When things are thus there is no need to be unduly oppressed by
The Great Mountain.
"Who art thou, O great mountain? Before Zerubbabel thou shalt become a plain" (verse 7).
The mountain is a figure of the accumulation of difficulties. The completing of the House of God will be no less fraught with difficulty and obstruction than the commencement, but, as then, so at the end, where the Holy Spirit is absolute Lord, these difficulties will be proved rather complementary than otherwise. The "many adversaries" will only be sovereignly used to further rather than arrest the consummation of "the eternal purpose." "The hands of Zerubbabel have laid the foundation of this house; his hands also shall finish it."
The Greater Zerubbabel laid those foundations at Pentecost. The finishing will be by His hands alone. The same glorious Lord Jesus will bring forth the topstone with shoutings of "Grace, grace unto it."
Then there is presented for our contemplation, by way of an interrogation, a matter which is indeed very challenging, "Who hath despised
The Day of Small Things?"
There is an unhealthy lust for big things amongst the Lord's people in these days. Something to attract attention, to impress; a demonstration to capture, an appearance to impress. Big names, big places, big titles, big sounds, big movements, big sweeps! If the dimensions are big according to men's standards, the success is judged accordingly.
God has ever found it necessary to reduce in order to get and maintain what will preserve the recognition of wholly Divine factors. End-times are always days of small things. See the testimony in the Revelation; it is only represented by the few who "overcome." Bigness is material or temporal. Greatness is spiritual and eternal. Too often men – even Christians – despise that in which God delights. The significance of things according to God is so often seen in an "upper room" over against the whole city, but the city succumbs to the upper room. When dealing with the "world rulers of this darkness" the Lord has frequently made an upper-room His Throne-room. "These seven eyes of Jehovah shall rejoice when they see the plummet in the hand of Zerubbabel." What is that? Well, the seven eyes symbolise the perfection of spiritual vision, taking in everything as it is. The plummet is that by which crookedness is brought to light and made manifest. When Jehovah sees the Lord Jesus with that instrument in His hand which so represents His own standard and mind that by it He can correct what is not so, and show the all-unsuspected leanings, angles, bulgings, and dangers of that which is related to His House; when He has that instrument by which He can make manifest how His House should be built according to Christ, then His perfect spiritual vision will rejoice and be satisfied. This is what He needs. O, that we might be such to Him! It will cost! It will not be a popular ministry, but it will be precious to the Lord.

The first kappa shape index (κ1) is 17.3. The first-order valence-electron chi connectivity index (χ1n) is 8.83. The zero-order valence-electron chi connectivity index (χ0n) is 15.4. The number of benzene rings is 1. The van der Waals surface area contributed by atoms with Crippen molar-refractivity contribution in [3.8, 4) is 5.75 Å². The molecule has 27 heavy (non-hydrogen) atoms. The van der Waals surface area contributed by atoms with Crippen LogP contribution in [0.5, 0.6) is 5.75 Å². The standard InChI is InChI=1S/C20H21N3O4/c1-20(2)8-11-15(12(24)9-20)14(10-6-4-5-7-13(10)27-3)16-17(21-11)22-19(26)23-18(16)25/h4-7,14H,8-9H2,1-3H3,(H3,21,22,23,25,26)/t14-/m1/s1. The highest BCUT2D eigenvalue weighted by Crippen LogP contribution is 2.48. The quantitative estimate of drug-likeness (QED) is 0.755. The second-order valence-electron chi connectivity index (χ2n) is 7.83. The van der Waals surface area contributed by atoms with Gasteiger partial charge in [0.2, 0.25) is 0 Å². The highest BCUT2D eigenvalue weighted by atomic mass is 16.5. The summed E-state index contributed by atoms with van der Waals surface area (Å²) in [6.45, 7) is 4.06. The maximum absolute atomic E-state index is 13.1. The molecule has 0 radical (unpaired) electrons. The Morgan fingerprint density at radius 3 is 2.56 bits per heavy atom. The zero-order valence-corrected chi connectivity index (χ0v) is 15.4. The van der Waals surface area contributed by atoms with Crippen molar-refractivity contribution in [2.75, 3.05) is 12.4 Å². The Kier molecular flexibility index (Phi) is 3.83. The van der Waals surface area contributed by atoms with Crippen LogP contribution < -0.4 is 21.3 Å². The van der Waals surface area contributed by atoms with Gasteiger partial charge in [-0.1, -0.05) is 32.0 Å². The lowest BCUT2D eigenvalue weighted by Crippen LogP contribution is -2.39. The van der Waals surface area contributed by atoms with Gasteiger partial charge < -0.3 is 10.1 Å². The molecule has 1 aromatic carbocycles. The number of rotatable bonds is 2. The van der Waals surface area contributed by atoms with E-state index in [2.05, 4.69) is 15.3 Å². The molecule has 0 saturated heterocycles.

As we close it will be no little gain to note the names of the Lord in this chapter. The thing as in view is related to Jehovah – the Almighty. Eternally Self Sufficient One (verses 6, 10). The executing and sufficiency of the purpose is related to Jehovah-Sabaoth – the Lord of Hosts (verse 6). The place of the testimony is related to Adon-Master, or Lord (verse 14); that is, He who owns and has the rights of proprietorship.
First published in "A Witness and A Testimony" magazine, Mar-Apr 1967, Vol 45-2